Chairman Brown and Cochairman Smith Statement on Hong Kong

Congressional-Executive Commission on China |

October 1, 2014

(Washington, DC)—The chairs of the Congressional-Executive Commission on China issued the following statement in response to ongoing demonstrations in Hong Kong.

“We are extremely concerned at reports that police used violence against peaceful demonstrators in Hong Kong. At this critical moment, we urge central Chinese and Hong Kong officials to refrain from any violence and to guarantee and protect the internationally recognized rights of the Hong Kong people to freely assemble and express their democratic wishes. China must honor its commitments to allow Hong Kong to maintain its separate system and to hold democratic elections starting in 2017. Hong Kong’s stability rests in its relative freedoms and rule of law,” said Senator Sherrod Brown, CECC Chairman.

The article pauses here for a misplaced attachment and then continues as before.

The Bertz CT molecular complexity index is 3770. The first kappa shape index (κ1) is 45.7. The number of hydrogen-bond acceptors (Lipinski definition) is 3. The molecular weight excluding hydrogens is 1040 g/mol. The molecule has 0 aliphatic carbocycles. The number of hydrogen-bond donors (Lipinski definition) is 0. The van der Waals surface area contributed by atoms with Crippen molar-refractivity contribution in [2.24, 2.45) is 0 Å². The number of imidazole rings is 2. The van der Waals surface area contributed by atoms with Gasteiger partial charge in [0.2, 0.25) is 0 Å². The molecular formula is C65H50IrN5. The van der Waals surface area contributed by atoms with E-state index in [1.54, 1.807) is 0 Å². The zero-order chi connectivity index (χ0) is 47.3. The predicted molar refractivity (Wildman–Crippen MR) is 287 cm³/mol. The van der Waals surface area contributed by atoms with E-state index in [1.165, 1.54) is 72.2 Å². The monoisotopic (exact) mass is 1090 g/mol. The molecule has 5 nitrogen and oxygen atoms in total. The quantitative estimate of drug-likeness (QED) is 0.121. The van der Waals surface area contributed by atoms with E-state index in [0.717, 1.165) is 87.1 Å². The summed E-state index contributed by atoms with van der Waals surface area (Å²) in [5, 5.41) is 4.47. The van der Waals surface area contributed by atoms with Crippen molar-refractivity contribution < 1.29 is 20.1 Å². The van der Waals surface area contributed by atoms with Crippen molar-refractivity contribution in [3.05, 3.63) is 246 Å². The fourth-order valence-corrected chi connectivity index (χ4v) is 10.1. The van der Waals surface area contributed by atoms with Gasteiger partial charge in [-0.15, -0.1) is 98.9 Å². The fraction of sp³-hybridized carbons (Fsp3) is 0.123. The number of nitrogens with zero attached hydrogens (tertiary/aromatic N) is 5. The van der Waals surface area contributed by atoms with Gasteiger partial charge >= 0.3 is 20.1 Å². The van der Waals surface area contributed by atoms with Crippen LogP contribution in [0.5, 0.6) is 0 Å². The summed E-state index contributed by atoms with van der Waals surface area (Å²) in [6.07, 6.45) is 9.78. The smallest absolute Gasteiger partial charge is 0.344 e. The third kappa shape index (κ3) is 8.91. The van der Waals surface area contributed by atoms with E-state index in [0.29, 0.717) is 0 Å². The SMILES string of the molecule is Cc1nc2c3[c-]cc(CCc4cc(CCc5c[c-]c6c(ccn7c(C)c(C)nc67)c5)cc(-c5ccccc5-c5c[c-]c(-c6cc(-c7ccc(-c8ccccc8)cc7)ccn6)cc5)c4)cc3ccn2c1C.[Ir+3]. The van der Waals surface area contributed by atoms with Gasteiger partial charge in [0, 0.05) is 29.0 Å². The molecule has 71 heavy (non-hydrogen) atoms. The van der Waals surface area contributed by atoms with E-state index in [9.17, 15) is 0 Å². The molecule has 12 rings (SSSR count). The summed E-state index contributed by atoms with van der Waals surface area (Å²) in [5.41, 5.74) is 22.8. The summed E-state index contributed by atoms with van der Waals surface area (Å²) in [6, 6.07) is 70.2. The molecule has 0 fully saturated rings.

“At this time, leadership and restraint are needed to avoid unnecessary violence and protect Hong Kong's Basic Law and its long-established traditions. The freedom genie cannot be stuffed neatly back into the Communist bottle. Beijing can accept this fact, work within the promised ‘One Country, Two Systems Model,’ and be lauded for its leadership, or Beijing can use force and repression again to stifle peaceful dissent and reform, losing the trust of the people of Hong Kong, neighboring countries, and the international community at large,” said Congressman Chris Smith, CECC Cochairman.

Senator Brown and Congressman Smith plan to introduce bipartisan legislation to amend the U.S.-Hong Kong Policy Act of 1992 to strengthen U.S. monitoring of developments in Hong Kong by resuming the reporting requirements in the Act.

The Commission closely monitors Hong Kong and reports on developments throughout the year and in its annual report, which will be released by October 10 and which will include recommendations for legislative and executive action on Hong Kong. In April, the Commission held a public roundtable on “Prospects for Democracy and Press Freedom in Hong Kong” at which two prominent advocates for Hong Kong democracy, Martin Lee and Anson Chan, offered testimony.